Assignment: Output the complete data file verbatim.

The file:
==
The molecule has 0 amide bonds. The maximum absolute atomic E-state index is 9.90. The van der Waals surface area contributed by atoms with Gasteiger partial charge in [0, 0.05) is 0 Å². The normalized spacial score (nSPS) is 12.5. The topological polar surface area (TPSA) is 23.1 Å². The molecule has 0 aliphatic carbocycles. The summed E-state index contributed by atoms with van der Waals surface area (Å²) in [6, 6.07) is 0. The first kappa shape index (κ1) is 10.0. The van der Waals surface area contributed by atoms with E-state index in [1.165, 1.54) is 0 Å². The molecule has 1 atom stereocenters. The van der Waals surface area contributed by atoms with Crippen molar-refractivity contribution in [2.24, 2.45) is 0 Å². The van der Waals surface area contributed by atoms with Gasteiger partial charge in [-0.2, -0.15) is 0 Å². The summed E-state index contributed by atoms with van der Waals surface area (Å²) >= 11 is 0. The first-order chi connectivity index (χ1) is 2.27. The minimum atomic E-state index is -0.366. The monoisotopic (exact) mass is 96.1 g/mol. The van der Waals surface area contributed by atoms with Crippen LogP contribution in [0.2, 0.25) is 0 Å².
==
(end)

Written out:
The molecule has 0 amide bonds. The maximum absolute atomic E-state index is 9.90. The van der Waals surface area contributed by atoms with Gasteiger partial charge in [0, 0.05) is 0 Å². The normalized spacial score (nSPS) is 12.5. The topological polar surface area (TPSA) is 23.1 Å². The molecule has 0 aliphatic carbocycles. The summed E-state index contributed by atoms with van der Waals surface area (Å²) in [6, 6.07) is 0. The first kappa shape index (κ1) is 10.0. The van der Waals surface area contributed by atoms with E-state index in [1.165, 1.54) is 0 Å². The molecule has 1 atom stereocenters. The van der Waals surface area contributed by atoms with Crippen molar-refractivity contribution in [2.24, 2.45) is 0 Å². The van der Waals surface area contributed by atoms with Gasteiger partial charge in [-0.2, -0.15) is 0 Å². The summed E-state index contributed by atoms with van der Waals surface area (Å²) >= 11 is 0. The first-order chi connectivity index (χ1) is 2.27. The minimum atomic E-state index is -0.366. The monoisotopic (exact) mass is 96.1 g/mol. The van der Waals surface area contributed by atoms with Crippen LogP contribution in [0.2, 0.25) is 0 Å².